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Bowering, George.

Ottawa, Oberon Press, c1985. 152pp, paper, ISBN 0-88750-580-5 (cloth) $23.95, 0-88750-581-3 (paper) $12.95.

Grades 12 and up
Reviewed by Robert E. Wheeler

Volume 14 Number 3
1986 May

Spurning logical discourse, the entries in this book are alphabetically arranged, thereby preserving order, but not discursive sequence. There is a welcome freedom from stuffy constraint, plus the usual Bowering fondness for blithe whimsicality. Snippets of ideas abound, gleaned from a supple and audaciously untrammeled mind. CanLit is stripped of its halo and an irreverent tone, perhaps objectionable to some, is deemed quite compatible with the divine afflatus.

The author raises significant questions concerning the writer's vocation. He shows how new approaches are required by a changing culture. There are provocative statements relating to the importance of poetry in a cynical and disenchanted age. Several noted writers are given individual attention: Milton Acorn, Al Purdy, Robert Creeley, Robert Duncan, and Jack Kerouac, that famous vagabond of beatific adventure. Along with more academic views, there are unfettered opinions on creative writing and the earnest "finding one's own voice school." Honesty and self-discipline come in for high praise. Bowering feels that learning one's craft must be combined with learning to be a human being. Habit and conformity breed inner servitude. It is to be remembered, however, that pattern and structure are necessary to civilized life.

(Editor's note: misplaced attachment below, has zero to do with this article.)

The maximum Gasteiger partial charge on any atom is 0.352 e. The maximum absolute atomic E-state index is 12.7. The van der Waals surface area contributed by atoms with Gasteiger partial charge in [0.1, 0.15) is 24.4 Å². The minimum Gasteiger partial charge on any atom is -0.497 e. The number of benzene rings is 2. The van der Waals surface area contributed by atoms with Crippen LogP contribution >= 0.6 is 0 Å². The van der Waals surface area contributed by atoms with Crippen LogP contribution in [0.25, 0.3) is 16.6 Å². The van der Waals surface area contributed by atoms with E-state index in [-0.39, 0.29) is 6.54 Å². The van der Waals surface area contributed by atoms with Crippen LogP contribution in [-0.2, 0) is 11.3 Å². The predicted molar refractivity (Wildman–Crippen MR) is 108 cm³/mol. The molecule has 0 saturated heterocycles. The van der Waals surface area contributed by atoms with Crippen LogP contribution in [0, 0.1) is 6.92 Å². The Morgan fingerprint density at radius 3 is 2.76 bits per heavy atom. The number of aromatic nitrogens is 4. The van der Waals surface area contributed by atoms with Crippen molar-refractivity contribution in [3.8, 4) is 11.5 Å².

I believe that youthful readers may profit from Bowering's volume. Certain passages border on triteness, and when surrounded by a sudden flash of insight, remind the reader of banality among the angels. The ultimate impression, however, is one of assurance and liberation. If properly read, the book's message will transcend library shelves and a way be prepared for a happier tomorrow. Conceivably, there will be other books inspired by its example, further questions, and more enlightened answers. Bowering puts it very simply: "To be honest about the world you have to include yourself in it. You do not go slumming."

It is this attitude that confers memorable status upon an author who refuses to believe that a genteel survey course in some fashionable college is the quickest way to achieve international prestige. The novice can only be helped by such uncompromising integrity, as will be people with a deep respect tor language and people who care about others and the thoughts and feelings circulated by our society.

Robert E. Wheeler,Ganonoque, Ont.
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